Later in the afternoon, I journeyed to the kitchen to make a bowl of spicy ramen for lunch. Marissa was in the kitchen putting groceries away. I dabbed some hot sauce into the hot broth while the noodles simmered. Marissa started coughing from the aroma. "What did you put in that?" asked Marissa through teary eyes. "Just some hot sauce," I laughed. "I wanted to flush my nose out - you know I can't even smell that."

I laid on the couch through the rest of the afternoon, finally getting up to make dinner at six. Despite feeling fatigued and achy, the routine of preparing dinner carried me like a slow train. We ate pasta fazoul at the dinner table.

I limped through my dutch lesson, then returned to the couch for the rest of the night. I opened a beer thinking it might help settle my stomach, but I soon regretted it and switched back to tea. Laying on the couch under a blanket, I could hear Marissa running the sink and cleaning dishes. Cleaning the dishes, taking care of Rodney, and picking up groceries, Marissa was the hero of my sick day.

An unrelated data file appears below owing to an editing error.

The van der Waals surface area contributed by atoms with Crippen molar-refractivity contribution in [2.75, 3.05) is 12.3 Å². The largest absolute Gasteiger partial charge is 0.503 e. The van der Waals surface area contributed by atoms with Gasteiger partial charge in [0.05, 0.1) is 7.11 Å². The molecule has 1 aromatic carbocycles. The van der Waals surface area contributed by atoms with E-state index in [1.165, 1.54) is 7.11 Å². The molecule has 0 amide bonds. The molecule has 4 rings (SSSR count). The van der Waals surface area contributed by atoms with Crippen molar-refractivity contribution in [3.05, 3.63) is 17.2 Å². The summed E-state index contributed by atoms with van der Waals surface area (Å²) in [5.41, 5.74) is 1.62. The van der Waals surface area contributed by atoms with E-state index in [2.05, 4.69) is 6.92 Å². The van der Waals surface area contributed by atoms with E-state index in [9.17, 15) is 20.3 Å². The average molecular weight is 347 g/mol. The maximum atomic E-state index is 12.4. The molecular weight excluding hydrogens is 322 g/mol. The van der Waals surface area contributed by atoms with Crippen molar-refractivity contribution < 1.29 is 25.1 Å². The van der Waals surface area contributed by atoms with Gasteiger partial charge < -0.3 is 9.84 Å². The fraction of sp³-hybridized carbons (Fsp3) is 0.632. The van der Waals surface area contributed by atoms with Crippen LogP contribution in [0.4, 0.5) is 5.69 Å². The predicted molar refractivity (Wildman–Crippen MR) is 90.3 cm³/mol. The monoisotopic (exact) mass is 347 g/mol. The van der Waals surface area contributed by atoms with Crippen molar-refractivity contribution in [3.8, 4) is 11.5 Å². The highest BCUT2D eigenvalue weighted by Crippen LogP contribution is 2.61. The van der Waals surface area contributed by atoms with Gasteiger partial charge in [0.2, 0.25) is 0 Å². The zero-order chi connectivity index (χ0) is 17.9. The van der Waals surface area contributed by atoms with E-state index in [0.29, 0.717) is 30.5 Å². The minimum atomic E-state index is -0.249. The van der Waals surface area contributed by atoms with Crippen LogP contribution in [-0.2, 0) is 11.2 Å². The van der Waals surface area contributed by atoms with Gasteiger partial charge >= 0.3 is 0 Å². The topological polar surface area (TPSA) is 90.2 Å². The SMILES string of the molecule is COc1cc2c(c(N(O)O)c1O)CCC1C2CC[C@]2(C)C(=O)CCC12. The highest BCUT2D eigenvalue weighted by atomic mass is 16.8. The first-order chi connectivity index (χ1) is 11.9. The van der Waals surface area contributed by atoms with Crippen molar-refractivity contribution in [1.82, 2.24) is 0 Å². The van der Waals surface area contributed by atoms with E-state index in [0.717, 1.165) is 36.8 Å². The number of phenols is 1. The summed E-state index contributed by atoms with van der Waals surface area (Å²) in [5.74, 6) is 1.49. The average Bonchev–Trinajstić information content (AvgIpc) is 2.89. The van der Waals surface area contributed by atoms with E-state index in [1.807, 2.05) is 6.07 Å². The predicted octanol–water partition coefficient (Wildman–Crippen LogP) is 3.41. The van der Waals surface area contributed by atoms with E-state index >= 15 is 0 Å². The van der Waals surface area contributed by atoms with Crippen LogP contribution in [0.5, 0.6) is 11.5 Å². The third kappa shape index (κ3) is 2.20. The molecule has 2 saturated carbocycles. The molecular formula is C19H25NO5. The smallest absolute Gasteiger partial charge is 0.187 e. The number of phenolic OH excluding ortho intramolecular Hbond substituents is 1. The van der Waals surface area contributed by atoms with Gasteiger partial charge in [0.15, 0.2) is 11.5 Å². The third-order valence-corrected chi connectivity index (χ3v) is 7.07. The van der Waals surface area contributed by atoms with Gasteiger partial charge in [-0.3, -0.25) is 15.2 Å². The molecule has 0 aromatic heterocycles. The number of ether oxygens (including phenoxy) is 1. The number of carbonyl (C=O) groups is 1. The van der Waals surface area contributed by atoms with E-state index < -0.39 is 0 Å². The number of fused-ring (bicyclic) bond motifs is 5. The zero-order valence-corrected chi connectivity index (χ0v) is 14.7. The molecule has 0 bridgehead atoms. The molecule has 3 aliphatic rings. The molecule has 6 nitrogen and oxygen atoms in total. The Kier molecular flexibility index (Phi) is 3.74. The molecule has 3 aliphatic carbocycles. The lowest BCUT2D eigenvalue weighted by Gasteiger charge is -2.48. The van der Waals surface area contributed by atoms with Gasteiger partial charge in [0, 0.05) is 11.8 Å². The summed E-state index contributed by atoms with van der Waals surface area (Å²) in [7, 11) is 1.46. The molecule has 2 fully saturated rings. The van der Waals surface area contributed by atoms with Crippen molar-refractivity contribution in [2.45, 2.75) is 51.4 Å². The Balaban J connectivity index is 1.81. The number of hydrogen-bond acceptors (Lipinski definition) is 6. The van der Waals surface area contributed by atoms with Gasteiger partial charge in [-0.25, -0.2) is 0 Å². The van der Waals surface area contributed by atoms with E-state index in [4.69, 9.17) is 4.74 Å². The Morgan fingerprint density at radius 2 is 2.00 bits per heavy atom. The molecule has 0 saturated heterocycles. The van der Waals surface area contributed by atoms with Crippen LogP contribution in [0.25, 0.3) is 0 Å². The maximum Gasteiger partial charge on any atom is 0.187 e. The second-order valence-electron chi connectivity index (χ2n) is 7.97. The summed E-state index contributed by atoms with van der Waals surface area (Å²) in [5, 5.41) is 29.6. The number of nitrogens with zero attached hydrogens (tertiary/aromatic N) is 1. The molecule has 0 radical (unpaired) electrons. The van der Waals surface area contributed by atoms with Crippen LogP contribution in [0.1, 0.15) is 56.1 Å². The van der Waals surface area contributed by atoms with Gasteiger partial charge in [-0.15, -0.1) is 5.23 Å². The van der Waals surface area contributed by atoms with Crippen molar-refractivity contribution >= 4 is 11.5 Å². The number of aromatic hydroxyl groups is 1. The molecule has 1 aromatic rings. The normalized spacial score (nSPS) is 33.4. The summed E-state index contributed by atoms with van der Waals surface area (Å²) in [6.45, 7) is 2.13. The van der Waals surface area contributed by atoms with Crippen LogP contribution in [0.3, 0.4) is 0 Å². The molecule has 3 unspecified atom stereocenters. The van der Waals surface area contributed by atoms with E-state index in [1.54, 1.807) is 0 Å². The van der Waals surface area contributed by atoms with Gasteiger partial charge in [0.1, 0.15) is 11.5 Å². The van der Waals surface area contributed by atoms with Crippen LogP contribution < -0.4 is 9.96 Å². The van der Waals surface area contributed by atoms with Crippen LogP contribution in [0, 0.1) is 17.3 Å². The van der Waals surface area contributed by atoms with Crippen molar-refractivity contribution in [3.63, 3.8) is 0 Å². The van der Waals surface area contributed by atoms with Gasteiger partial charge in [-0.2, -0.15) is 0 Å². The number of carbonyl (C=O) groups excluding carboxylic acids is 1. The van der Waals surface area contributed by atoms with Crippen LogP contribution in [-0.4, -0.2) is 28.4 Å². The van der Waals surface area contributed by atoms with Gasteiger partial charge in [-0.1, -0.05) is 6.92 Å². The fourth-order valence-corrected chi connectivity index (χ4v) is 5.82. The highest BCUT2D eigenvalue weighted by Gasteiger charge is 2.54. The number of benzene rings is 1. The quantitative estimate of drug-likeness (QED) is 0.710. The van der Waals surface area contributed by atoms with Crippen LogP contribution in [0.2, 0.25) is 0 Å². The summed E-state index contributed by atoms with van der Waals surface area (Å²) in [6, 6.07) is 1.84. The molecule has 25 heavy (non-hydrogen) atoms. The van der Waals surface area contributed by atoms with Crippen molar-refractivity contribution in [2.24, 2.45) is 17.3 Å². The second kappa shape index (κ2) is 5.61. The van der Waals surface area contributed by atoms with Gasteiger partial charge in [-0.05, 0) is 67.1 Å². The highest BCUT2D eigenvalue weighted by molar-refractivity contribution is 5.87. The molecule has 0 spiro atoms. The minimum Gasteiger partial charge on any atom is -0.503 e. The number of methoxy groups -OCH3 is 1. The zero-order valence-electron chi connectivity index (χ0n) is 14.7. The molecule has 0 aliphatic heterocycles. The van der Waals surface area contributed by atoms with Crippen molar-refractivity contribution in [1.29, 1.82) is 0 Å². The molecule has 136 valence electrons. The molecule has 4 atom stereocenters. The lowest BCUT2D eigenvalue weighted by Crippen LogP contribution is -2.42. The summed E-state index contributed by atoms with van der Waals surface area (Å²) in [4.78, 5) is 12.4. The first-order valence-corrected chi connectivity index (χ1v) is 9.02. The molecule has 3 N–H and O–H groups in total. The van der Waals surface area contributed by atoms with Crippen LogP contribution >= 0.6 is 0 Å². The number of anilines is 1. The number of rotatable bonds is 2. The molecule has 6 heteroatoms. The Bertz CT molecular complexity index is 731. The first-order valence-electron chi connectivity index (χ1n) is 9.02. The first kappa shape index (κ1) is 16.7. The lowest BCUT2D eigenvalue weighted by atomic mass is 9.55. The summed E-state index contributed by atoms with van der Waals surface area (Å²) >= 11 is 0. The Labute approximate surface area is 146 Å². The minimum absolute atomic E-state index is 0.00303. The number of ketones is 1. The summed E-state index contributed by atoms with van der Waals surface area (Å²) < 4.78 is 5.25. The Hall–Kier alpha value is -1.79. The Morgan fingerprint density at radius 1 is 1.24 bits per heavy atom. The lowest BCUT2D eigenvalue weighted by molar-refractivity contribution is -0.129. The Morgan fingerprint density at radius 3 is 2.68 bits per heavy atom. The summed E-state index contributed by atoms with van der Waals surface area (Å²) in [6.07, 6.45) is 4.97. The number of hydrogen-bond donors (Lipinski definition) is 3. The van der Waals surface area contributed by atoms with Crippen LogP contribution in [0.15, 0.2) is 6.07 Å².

Today, I'm feeling just barely well enough to work. I'm hoping that I can take a story and quietly chip away at it from the couch. I'll have to dig deep to find the energy to do a code screen, but it shouldn't be so bad. Right now, I'm looking forward to shutting my laptop at 4, and maybe stealing a nap.

Right now, I'm thinking of everyone else reading this. You probably didn't get to stay home yesterday, and it's just a regular work week for you. I don't like when we can't bond and commiserate together over each day of the work week, but we're both here now. It's Wednesday - the week is practically half way over and before you know it, it will be the weekend and we can all nap to our heart's content.

Hope you have a great day today. Drink plenty of water and take lots of breaks to stretch your back and arms.